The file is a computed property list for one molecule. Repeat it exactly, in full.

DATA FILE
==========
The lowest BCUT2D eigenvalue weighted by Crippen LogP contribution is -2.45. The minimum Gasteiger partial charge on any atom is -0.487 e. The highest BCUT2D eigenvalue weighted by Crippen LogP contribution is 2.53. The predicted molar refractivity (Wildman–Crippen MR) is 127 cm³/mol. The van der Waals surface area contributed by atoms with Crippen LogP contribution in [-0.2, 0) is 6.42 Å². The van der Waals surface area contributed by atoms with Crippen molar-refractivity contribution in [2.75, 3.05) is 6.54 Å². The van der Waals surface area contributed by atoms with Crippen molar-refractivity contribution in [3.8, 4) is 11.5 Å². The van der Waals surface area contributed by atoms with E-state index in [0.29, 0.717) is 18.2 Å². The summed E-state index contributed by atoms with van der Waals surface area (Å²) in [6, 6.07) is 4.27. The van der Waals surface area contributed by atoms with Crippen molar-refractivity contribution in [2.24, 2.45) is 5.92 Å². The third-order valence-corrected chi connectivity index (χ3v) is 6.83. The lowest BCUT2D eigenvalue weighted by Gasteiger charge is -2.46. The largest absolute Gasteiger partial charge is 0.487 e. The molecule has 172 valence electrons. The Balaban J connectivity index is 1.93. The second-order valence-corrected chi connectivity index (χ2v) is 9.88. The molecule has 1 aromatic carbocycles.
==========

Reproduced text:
The lowest BCUT2D eigenvalue weighted by Crippen LogP contribution is -2.45. The minimum Gasteiger partial charge on any atom is -0.487 e. The highest BCUT2D eigenvalue weighted by Crippen LogP contribution is 2.53. The predicted molar refractivity (Wildman–Crippen MR) is 127 cm³/mol. The van der Waals surface area contributed by atoms with Crippen LogP contribution in [-0.2, 0) is 6.42 Å². The van der Waals surface area contributed by atoms with Crippen molar-refractivity contribution in [2.75, 3.05) is 6.54 Å². The van der Waals surface area contributed by atoms with Crippen molar-refractivity contribution in [3.8, 4) is 11.5 Å². The van der Waals surface area contributed by atoms with E-state index in [0.29, 0.717) is 18.2 Å². The summed E-state index contributed by atoms with van der Waals surface area (Å²) in [6, 6.07) is 4.27. The van der Waals surface area contributed by atoms with Crippen molar-refractivity contribution in [2.24, 2.45) is 5.92 Å². The third-order valence-corrected chi connectivity index (χ3v) is 6.83. The lowest BCUT2D eigenvalue weighted by Gasteiger charge is -2.46. The largest absolute Gasteiger partial charge is 0.487 e. The molecule has 172 valence electrons. The Balaban J connectivity index is 1.93. The second-order valence-corrected chi connectivity index (χ2v) is 9.88. The molecule has 1 aromatic carbocycles.